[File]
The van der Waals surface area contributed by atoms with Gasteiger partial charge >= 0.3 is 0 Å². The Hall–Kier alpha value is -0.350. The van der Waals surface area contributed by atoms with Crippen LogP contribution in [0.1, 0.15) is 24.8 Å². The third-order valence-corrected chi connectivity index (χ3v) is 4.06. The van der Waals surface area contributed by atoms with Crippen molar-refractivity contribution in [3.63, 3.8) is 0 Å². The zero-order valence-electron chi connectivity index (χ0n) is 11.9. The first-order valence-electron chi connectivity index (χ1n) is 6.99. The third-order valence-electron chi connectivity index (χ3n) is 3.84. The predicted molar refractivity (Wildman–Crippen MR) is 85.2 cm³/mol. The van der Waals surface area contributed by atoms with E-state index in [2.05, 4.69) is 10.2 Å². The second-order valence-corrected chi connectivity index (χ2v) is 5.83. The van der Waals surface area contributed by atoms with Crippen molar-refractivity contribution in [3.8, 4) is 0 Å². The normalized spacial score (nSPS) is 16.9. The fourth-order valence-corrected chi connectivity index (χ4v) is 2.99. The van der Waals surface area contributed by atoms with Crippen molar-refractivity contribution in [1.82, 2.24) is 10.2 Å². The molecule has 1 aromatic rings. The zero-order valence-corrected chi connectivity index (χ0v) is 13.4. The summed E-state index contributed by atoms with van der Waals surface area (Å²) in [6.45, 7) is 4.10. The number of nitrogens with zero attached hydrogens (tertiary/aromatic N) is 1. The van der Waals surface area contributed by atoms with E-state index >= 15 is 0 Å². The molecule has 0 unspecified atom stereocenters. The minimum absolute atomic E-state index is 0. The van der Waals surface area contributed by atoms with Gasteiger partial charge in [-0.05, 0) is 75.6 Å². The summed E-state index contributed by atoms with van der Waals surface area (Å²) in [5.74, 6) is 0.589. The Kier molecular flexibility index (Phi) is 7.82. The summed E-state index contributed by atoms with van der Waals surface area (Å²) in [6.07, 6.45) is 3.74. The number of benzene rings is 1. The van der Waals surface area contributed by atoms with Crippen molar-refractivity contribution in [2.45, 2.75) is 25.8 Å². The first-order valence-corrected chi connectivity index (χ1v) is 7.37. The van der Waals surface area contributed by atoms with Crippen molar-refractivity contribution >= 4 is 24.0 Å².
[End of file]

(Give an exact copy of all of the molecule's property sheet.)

The van der Waals surface area contributed by atoms with Gasteiger partial charge >= 0.3 is 0 Å². The Hall–Kier alpha value is -0.350. The van der Waals surface area contributed by atoms with Crippen LogP contribution in [0.1, 0.15) is 24.8 Å². The third-order valence-corrected chi connectivity index (χ3v) is 4.06. The van der Waals surface area contributed by atoms with Crippen molar-refractivity contribution in [3.63, 3.8) is 0 Å². The zero-order valence-electron chi connectivity index (χ0n) is 11.9. The first-order valence-electron chi connectivity index (χ1n) is 6.99. The third-order valence-electron chi connectivity index (χ3n) is 3.84. The predicted molar refractivity (Wildman–Crippen MR) is 85.2 cm³/mol. The van der Waals surface area contributed by atoms with E-state index in [2.05, 4.69) is 10.2 Å². The second-order valence-corrected chi connectivity index (χ2v) is 5.83. The van der Waals surface area contributed by atoms with Crippen molar-refractivity contribution in [3.8, 4) is 0 Å². The normalized spacial score (nSPS) is 16.9. The fourth-order valence-corrected chi connectivity index (χ4v) is 2.99. The van der Waals surface area contributed by atoms with Crippen molar-refractivity contribution in [1.82, 2.24) is 10.2 Å². The molecule has 1 aromatic rings. The zero-order valence-corrected chi connectivity index (χ0v) is 13.4. The summed E-state index contributed by atoms with van der Waals surface area (Å²) in [6.45, 7) is 4.10. The number of nitrogens with zero attached hydrogens (tertiary/aromatic N) is 1. The van der Waals surface area contributed by atoms with E-state index >= 15 is 0 Å². The molecule has 0 unspecified atom stereocenters. The minimum absolute atomic E-state index is 0. The van der Waals surface area contributed by atoms with Gasteiger partial charge in [-0.05, 0) is 75.6 Å². The summed E-state index contributed by atoms with van der Waals surface area (Å²) in [5.74, 6) is 0.589. The Kier molecular flexibility index (Phi) is 7.82. The summed E-state index contributed by atoms with van der Waals surface area (Å²) in [6.07, 6.45) is 3.74. The number of benzene rings is 1. The van der Waals surface area contributed by atoms with Crippen molar-refractivity contribution in [2.45, 2.75) is 25.8 Å². The first-order valence-corrected chi connectivity index (χ1v) is 7.37. The van der Waals surface area contributed by atoms with Crippen molar-refractivity contribution >= 4 is 24.0 Å².